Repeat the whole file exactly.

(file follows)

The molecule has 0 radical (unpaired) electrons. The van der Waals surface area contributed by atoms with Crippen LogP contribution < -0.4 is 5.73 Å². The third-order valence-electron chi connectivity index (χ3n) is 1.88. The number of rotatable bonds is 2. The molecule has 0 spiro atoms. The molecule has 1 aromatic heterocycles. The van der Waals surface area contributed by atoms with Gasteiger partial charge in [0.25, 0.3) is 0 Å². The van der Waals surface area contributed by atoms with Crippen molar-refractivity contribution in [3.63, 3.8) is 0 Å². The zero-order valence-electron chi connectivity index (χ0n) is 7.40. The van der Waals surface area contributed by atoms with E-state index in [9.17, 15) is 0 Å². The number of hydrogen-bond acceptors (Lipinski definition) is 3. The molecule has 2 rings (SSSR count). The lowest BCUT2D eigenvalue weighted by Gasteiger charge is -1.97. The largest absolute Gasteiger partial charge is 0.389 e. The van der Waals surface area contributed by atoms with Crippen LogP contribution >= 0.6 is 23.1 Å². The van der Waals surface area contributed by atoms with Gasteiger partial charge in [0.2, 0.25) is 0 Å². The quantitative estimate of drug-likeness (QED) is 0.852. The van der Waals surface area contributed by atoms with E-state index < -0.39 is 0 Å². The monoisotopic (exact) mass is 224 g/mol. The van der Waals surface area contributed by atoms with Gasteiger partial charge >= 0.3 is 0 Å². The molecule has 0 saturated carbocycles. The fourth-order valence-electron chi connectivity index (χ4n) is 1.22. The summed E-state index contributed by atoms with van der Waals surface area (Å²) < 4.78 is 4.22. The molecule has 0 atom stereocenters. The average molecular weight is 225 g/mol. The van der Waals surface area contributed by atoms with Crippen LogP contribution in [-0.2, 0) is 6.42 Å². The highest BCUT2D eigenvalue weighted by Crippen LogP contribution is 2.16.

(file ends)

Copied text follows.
The molecule has 0 radical (unpaired) electrons. The van der Waals surface area contributed by atoms with Crippen LogP contribution < -0.4 is 5.73 Å². The third-order valence-electron chi connectivity index (χ3n) is 1.88. The number of rotatable bonds is 2. The molecule has 0 spiro atoms. The molecule has 1 aromatic heterocycles. The van der Waals surface area contributed by atoms with Gasteiger partial charge in [0.25, 0.3) is 0 Å². The van der Waals surface area contributed by atoms with Crippen molar-refractivity contribution in [3.63, 3.8) is 0 Å². The zero-order valence-electron chi connectivity index (χ0n) is 7.40. The van der Waals surface area contributed by atoms with E-state index in [9.17, 15) is 0 Å². The number of hydrogen-bond acceptors (Lipinski definition) is 3. The molecule has 2 rings (SSSR count). The lowest BCUT2D eigenvalue weighted by Gasteiger charge is -1.97. The largest absolute Gasteiger partial charge is 0.389 e. The van der Waals surface area contributed by atoms with Crippen LogP contribution >= 0.6 is 23.1 Å². The van der Waals surface area contributed by atoms with Gasteiger partial charge in [0.2, 0.25) is 0 Å². The quantitative estimate of drug-likeness (QED) is 0.852. The van der Waals surface area contributed by atoms with E-state index < -0.39 is 0 Å². The monoisotopic (exact) mass is 224 g/mol. The van der Waals surface area contributed by atoms with Gasteiger partial charge >= 0.3 is 0 Å². The molecule has 0 saturated carbocycles. The fourth-order valence-electron chi connectivity index (χ4n) is 1.22. The summed E-state index contributed by atoms with van der Waals surface area (Å²) < 4.78 is 4.22. The molecule has 0 atom stereocenters. The average molecular weight is 225 g/mol. The van der Waals surface area contributed by atoms with Crippen LogP contribution in [-0.2, 0) is 6.42 Å². The highest BCUT2D eigenvalue weighted by Crippen LogP contribution is 2.16.